The Secret Life Of Bees


Reviewed by: Mike Davies

The Secret Life Of Bees
"It’s all very Oprah chick flick, but that doesn’t mean it doesn’t have a real soul."

Having established herself as a child star in Uptown Girls, War Of The Worlds and Charlotte's Web, Dakota Fanning comes of age in Prince-Bythewood's mellow adaptation of Sue Monk Kidd's best-seller.

It's 1964 South Carolina, and barely able to remember her dead mother (but believing she accidentally killed her) and told by her drunken, abusive father (Paul Bettany) that she left because she never loved her, 14-year-old Lily (Fanning) runs away from home with their African-American housekeeper Rosalee (Jennifer Hudson) after an incident with three rednecks lands the latter in hospital.

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Fetching up in a neighbouring small town, Lily spots a jar of honey bearing the same label as one she found among the souvenirs of her mother. This, in turn, leads them to the home of beekeeper August Boatwright (Queen Latifah) and her two sisters; spiky cello playing Civil Rights activist June (Alicia Keyes) and the hypersensitive, mentally troubled May (a tremendous Sophie Okonedo).

Here, in the Boatwright family bosom, Rosalee will find her black identity and Lily will experience her first romance, an interracial relationship that, time and place being what they are, will spark inevitable (if unexpected) tragedy. Discovering the connection between her mother and August, Lily will also learn the painful but healing truth about why she was supposedly abandoned.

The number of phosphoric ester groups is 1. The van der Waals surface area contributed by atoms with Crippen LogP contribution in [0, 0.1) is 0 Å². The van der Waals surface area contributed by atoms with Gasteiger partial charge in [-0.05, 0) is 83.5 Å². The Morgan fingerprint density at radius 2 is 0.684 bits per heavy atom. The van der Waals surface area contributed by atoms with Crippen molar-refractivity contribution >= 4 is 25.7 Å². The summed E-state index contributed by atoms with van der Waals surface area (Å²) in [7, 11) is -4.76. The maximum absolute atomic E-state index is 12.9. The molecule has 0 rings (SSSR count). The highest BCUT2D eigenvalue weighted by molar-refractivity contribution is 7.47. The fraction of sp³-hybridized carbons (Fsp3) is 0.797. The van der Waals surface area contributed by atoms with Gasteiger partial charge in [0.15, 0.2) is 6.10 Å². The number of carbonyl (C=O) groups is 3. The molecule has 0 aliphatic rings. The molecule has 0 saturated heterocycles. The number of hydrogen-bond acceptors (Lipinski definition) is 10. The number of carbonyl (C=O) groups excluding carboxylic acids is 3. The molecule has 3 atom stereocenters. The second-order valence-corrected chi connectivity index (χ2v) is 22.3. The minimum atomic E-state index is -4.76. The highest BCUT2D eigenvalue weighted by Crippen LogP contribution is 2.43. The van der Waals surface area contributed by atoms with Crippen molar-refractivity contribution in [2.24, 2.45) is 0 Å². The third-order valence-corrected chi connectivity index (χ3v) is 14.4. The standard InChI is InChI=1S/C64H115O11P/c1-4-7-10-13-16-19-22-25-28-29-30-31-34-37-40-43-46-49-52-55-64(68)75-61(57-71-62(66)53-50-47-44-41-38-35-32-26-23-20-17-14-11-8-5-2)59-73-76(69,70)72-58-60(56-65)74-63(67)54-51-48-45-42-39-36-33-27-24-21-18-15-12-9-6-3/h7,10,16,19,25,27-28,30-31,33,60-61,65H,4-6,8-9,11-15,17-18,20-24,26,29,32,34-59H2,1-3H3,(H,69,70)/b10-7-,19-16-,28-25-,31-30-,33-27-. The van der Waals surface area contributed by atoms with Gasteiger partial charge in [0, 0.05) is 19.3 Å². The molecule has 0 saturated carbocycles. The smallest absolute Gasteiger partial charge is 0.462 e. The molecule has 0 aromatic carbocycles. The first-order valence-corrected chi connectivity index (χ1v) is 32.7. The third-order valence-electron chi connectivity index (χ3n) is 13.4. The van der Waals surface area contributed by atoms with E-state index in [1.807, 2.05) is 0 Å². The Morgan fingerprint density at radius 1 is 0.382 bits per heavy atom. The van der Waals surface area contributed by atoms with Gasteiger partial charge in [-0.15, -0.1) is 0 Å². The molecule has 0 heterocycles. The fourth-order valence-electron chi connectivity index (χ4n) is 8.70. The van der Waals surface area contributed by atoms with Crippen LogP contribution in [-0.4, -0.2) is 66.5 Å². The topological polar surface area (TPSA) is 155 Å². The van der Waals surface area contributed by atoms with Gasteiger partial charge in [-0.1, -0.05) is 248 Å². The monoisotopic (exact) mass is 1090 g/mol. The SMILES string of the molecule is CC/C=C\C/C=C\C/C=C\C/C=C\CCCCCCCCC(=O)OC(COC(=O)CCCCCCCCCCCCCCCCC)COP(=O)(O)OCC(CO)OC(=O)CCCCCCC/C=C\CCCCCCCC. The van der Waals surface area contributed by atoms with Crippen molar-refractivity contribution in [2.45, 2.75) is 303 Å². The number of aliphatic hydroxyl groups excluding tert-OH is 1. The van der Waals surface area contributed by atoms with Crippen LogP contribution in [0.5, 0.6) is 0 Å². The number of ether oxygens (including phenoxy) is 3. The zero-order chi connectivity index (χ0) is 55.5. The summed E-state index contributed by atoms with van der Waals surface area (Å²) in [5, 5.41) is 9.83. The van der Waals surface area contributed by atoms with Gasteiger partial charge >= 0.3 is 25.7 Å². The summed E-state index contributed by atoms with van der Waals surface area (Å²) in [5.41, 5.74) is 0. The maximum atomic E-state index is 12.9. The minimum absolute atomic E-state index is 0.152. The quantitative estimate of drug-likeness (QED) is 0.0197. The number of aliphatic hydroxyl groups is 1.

It’s all very Oprah chick flick, but that doesn’t mean it doesn’t have a real soul. Themes of racism and the Civil Rights struggle run deep, but are never overstated (May's simple handwritten reference to the three girls killed in an Alabama church burning is potent enough) and while Lily's internal journey of self-discovery and emotional catharsis is bathed in a warmly nostalgic glow it never looks to hide the dark heart or sugar the rawness with sentimentality.

The cast are terrific, Latifah radiating maternal compassion as powerfully as Bettany exudes self-loathing cruelty while both Keys and Okenodo deliver beautifully modulated nomination worthy turns. And, at its heart though is Fanning who takes the film on her shoulders for a deeply felt performance that marks her as the Jodie Foster of her generation.

Reviewed on: 03 Apr 2009
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A young girl, escaping from her tyrannical father in Civil Rights era South Carolina, finds a very different surrogate family.
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Jeff Robson ***

Director: Gina Prince-Bythewood

Writer: Gina Prince-Bythewood, based on the novel by Sue Monk Kidd

Starring: Queen Latifah, Dakota Fanning, Jennifer Hudson, Alicia Keys, Sophie Okonedo, Paul Bettany

Year: 2008

Runtime: 110 minutes

BBFC: 12A - Adult Supervision

Country: US


London 2008

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